Copyright © 2004 Henrietta W. Hay
Ah, Sweet Mystery of Life!
December 3, 2004
My favorite character from the pen of Denverite Marne Davis Kellogg is Lily Bennett of Roundup, Wyoming. But she has taken off for Europe on her honeymoon, and Kellogg has brought us a new, equally delightful character. Kick Keswick, who is, in her own words, "revered in the annals of London's criminal archives as the finest, most successful, most talented and most notorious jewel thief in all history."
In Kellogg's second Kick Keswick adventure, "Priceless," Kick has retired from the life of crime and is living peacefully in Provence with her new husband, Thomas. But she awakes one morning to find Thomas gone and her own wall safe emptied of some of her most prized jewels.
And when she finds that someone is imitating her technique, she heads for Paris, and then the Italian River, resumes her skilled talents for burglary, and finds a very surprising culprit.
Kick is a delight, and so is this very sophisticated story with beautiful women, beautiful clothes, lavish hotels and wonderful food, the ultimate in luxurious living. And, of course, a voluptuous heroine who says she has quit worrying about her waistline. "It's part of my charm." Booklist says, "'Priceless' is a small gem, as carefully crafted as a Cartier bijou."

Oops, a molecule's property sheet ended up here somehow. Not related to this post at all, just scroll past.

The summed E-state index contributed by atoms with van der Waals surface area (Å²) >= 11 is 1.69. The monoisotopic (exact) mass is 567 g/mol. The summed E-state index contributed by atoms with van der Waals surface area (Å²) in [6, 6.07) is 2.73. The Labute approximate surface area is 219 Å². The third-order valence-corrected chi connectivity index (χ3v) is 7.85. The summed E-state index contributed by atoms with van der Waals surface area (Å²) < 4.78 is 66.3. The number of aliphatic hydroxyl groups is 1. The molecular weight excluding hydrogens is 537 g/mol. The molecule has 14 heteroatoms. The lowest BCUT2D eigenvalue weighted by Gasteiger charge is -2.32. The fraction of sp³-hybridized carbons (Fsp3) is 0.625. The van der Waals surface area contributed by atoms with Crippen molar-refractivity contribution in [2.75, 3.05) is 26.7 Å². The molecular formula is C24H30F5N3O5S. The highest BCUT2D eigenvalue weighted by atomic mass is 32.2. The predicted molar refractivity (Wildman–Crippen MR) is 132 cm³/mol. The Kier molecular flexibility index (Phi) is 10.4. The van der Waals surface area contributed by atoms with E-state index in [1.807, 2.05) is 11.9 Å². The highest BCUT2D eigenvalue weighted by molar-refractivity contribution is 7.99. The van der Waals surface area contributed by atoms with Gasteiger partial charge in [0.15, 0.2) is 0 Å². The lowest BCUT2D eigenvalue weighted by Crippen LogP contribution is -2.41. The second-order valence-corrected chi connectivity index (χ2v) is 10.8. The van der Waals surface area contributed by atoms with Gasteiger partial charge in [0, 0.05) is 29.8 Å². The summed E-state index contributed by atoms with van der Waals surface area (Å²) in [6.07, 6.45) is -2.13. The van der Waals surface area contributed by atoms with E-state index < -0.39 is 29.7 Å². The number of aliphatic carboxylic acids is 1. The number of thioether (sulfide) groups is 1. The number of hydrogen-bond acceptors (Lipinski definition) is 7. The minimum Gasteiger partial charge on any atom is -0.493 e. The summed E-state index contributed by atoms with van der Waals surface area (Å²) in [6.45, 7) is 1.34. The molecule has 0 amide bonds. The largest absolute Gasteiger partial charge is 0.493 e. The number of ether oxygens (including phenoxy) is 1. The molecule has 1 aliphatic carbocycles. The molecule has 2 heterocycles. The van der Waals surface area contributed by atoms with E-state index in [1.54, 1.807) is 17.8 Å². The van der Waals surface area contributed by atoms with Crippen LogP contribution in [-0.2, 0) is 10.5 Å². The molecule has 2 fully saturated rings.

The Wind River Reservation in Wyoming is about as far as you can get from the Italian Riviera. Vicky Holden, a young Arapaho woman with whom many of you are acquainted, has returned to the Reservation to open a small law practice. "Killing Raven" is Margaret Coel's ninth adventure with Vicky. Margaret Coel is definitely one of my favorite writers and this one is one of her best.
The Great Plains Casino has opened on the Reservation and more than a hundred Arapahos have jobs there. A combination of corruption by white men in the operation of the Casino, and a murder of a man who was working there bring Vicky and Father John O'Malley working together again.
Vicky gets a visit from an old friend, Adam Lone Eagle, a Lakota lawyer
who offers her a legal position with the Casino. She spots trouble immediately and gets into trouble of her own, while Father John gets involved in the murder. Eventually all is solved, and she and Adam Lone Eagle discover how much they like each other.
"Putting on the Dog" by Cynthia Baxter is not written with the style and smoothness of Kellogg and Coel, but was fun to read. Dr. Jessica Popper (honest, it's not Dr. Pepper) is a young veterinarian who has established her office in her van. She has agreed to run the "Ask the Vet" booth at a fancy charity dog show on the high class east end of Long Island. The plot keeps your interest to the end, but the best part of the book is the dogs. She describes breeds I didn't know existed.
Her favorites, of course, are her own; Lou, the leggy 60 pound Dalmatian and Max, the one-eyed terrier who is about the size of a large loaf of bread. Oh yes, there is a murder and a solution!
In the course of moving, I came across Vera Brittain's "Testament of Youth". which I read and cried over in 1933. Probably no book has ever influenced me so deeply. Written in 1933 by an Englishwoman it is an account of World
War I and its devastating effect on her generation. Stay tuned. I am going to read it again.